As for accuracy, they shoot very well. I have another XM3 that was one of IBA's test rifles. I've shot it a few times and can easily hold 3/4 MOA with it using 175gr FGGM ammo. Is it a great rifle? Yes, it is. Is it worth the $8,500 retail price? No, it isn't.

My USMC rifle's serial number is S6533990, my other XM3 is S6534019. Both were built at the same time, but only one was shipped to the Corps. Here's a link to the CMP auction pics for my USMC XM3: CMP XM3 pics

 
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pmclaine

Gunny Sergeant
Nov 6, 2011
8,188
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#20
Operator? Lol, no, I'm not an operator. The only rounds I fired in Iraq were at the range on Camp Baharia. Also, I wasn't issued an XM3, buddies in the platoon were the ones who carried them.

The Marines who used the XM3 absolutely loved the rifle, but they hated the scope. The scope is the reason why 2 out of our 4 XM3's were left in the armory instead of being used. There were 4 main complaints about the NightForce scopes:

MOA turrets instead of mils - Marines are trained with mils, so the MOA adjustments were something outside their knowledge base and the dope was completely different than that of the M40A3 (which everyone had memorized).

Reticle doesn't match the turrets - Instead of having one dope to memorize or record, we now had to use both MOA (dialing) and mils (holding). Having different data sets on one rifle is just ridiculous.

Turret revolutions - These scopes don't have a feature that easily allows the shooter to determine what revolution the turret is on when dialing. S&B MTC turrets have a ring that pops up when you're on the second revolution, whereas these NightForce scopes have little dashes that appear below the turret cap when you're dialing. These dashes are worthless at night or in low light conditions.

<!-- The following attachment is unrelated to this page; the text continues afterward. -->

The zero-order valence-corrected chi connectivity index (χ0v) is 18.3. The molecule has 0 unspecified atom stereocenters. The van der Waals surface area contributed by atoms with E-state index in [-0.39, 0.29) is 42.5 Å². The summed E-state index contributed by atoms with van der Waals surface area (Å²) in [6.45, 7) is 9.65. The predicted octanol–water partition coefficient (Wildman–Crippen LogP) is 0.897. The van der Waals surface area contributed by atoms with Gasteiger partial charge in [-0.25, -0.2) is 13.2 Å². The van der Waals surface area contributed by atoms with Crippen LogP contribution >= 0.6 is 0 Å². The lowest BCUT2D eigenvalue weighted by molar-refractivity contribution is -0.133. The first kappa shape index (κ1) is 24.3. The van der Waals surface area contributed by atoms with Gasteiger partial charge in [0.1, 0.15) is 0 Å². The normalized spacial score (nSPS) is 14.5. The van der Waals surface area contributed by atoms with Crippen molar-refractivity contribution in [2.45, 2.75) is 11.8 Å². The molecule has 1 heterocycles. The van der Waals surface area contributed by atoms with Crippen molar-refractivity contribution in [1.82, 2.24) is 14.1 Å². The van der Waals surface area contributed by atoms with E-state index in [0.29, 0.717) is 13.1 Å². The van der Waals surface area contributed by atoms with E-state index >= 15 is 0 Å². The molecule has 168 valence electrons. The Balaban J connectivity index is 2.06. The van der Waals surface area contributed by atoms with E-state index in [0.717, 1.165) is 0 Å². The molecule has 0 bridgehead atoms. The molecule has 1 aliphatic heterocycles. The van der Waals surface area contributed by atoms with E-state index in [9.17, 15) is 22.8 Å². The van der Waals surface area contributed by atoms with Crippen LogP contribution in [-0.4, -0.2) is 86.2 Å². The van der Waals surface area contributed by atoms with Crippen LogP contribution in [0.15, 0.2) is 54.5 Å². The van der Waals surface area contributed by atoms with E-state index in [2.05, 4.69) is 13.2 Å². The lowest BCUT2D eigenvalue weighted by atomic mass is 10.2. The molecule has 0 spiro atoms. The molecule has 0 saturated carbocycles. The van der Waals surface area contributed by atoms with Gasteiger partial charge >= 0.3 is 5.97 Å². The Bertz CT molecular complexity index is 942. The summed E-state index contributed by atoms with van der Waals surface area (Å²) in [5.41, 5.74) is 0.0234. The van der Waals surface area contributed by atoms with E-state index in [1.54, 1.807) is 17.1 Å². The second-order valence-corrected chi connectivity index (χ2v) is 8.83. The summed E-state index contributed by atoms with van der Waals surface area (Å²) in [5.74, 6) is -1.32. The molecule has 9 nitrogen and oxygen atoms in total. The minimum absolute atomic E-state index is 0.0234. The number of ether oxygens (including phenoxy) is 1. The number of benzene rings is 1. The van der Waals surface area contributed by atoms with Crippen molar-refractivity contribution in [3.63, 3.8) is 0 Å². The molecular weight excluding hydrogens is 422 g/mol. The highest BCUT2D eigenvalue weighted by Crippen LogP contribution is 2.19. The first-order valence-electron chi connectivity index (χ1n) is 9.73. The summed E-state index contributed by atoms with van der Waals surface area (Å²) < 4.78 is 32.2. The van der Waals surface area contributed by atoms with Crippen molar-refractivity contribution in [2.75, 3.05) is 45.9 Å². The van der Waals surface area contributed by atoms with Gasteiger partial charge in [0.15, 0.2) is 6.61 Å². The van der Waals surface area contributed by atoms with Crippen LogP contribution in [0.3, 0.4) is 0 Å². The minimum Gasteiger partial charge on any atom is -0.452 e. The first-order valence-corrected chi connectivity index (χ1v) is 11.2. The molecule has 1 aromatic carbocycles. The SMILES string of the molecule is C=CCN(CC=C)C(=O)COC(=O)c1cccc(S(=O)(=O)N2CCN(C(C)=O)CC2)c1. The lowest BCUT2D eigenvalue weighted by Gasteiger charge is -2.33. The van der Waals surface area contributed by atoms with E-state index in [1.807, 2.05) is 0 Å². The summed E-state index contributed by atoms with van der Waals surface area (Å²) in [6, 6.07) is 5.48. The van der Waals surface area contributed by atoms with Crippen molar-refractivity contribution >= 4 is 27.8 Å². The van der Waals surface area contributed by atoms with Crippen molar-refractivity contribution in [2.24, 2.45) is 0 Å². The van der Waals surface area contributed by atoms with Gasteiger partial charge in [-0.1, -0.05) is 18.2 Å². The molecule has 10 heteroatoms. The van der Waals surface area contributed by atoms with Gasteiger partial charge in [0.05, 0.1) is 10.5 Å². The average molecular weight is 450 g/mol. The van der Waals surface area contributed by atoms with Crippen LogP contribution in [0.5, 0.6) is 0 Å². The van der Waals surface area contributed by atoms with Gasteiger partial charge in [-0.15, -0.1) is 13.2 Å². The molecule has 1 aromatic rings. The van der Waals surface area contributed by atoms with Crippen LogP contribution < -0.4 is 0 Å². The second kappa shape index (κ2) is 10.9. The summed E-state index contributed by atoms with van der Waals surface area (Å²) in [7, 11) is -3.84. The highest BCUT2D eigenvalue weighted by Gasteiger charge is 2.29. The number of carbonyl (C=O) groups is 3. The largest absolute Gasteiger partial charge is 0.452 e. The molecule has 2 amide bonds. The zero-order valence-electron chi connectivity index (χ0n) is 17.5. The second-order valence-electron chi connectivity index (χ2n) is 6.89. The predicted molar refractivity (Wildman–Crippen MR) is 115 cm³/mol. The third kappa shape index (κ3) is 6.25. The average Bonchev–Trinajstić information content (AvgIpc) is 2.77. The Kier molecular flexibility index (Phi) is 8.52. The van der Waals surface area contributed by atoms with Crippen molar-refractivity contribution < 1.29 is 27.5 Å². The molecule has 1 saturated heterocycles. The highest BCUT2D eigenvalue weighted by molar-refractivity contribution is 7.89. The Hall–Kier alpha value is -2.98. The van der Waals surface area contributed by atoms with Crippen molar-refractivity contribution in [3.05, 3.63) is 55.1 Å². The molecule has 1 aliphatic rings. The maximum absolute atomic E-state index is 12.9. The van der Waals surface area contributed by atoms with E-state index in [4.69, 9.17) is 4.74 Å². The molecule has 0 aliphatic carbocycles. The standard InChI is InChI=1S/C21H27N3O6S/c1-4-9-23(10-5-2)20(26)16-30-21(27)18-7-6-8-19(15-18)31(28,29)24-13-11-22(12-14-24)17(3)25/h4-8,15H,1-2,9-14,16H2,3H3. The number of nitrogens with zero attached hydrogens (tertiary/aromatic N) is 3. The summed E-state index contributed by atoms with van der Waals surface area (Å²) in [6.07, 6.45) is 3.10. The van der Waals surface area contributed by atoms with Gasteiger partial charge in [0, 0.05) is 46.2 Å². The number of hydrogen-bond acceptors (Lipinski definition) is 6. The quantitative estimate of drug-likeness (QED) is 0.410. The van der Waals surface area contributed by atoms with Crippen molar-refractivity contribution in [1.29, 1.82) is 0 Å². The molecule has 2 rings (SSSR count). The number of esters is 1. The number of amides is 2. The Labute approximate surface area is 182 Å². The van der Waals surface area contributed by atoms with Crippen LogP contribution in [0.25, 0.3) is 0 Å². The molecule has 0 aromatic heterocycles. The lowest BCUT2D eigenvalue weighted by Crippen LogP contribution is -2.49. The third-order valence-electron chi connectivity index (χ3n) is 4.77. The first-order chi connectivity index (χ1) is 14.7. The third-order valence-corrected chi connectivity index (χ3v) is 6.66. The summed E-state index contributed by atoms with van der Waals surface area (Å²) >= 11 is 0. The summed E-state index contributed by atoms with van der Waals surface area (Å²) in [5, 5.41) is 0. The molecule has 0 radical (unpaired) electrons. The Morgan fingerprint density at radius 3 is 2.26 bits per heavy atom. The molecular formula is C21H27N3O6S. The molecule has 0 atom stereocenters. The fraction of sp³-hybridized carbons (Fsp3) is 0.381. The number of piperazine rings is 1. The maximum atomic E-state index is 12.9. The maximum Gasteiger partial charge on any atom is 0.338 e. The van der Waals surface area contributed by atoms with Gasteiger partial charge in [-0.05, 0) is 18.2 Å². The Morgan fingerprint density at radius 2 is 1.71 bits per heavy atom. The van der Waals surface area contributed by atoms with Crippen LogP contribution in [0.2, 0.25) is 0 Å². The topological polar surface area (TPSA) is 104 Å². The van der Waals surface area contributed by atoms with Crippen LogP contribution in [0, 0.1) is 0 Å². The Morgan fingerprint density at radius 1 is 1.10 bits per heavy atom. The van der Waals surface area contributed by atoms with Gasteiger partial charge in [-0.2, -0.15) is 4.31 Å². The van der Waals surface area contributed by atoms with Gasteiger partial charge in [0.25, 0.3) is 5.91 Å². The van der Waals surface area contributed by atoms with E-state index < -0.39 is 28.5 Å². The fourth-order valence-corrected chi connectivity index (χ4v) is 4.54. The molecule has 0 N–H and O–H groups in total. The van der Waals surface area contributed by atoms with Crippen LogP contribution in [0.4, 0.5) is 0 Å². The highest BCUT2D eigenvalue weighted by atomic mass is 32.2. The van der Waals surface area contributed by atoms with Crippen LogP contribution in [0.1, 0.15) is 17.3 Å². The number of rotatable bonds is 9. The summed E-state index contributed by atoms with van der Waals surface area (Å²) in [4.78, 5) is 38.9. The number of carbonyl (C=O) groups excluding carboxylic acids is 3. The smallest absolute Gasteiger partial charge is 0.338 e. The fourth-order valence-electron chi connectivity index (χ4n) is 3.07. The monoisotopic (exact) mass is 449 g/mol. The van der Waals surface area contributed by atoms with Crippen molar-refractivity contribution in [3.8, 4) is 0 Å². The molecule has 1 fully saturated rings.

Second focal plane - Marines are trained on first focal plane scopes (S&B), and are used to ranging and holding at any magnification. Since these NightForce scopes are second focal plane, you can only range and hold over on the highsst magnification.

Many sniper platoons overcame these issues with the scope by swapping the NightForce out with an S&B from their A3. This gave them the best of both rifle systems.

Everyone loved how short and light these rifle were compared to the M40A3. They also liked having a reduced sound signature when using the suppressor. I believe that the XM3 really paved the way and solidified the need for the M40A5, which was issued a few years later.

As for accuracy, they shoot very well. I have another XM3 that was one of IBA's test rifles. I've shot it a few times and can easily hold 3/4 MOA with it using 175gr FGGM ammo. Is it a great rifle? Yes, it is. Is it worth the $8,500 retail price? No, it isn't.

My USMC rifle's serial number is S6533990, my other XM3 is S6534019. Both were built at the same time, but only one was shipped to the Corps. Here's a link to the CMP auction pics for my USMC XM3: CMP XM3 pics


Regards the critique og the NF scope I see the USMC has chosen the ATACR for the new 300WM snipers.

Should probably be another thread but good choice/bad choice?

Also got to think the USMC liked the shorter barrel.

A full length M40 is a musket of sorts.

My custom built fantasy M40A1ish used a shorter barrel. Im not even jumping in and out of trucks, buildings, hides and I recognize how much more easy it is to wield.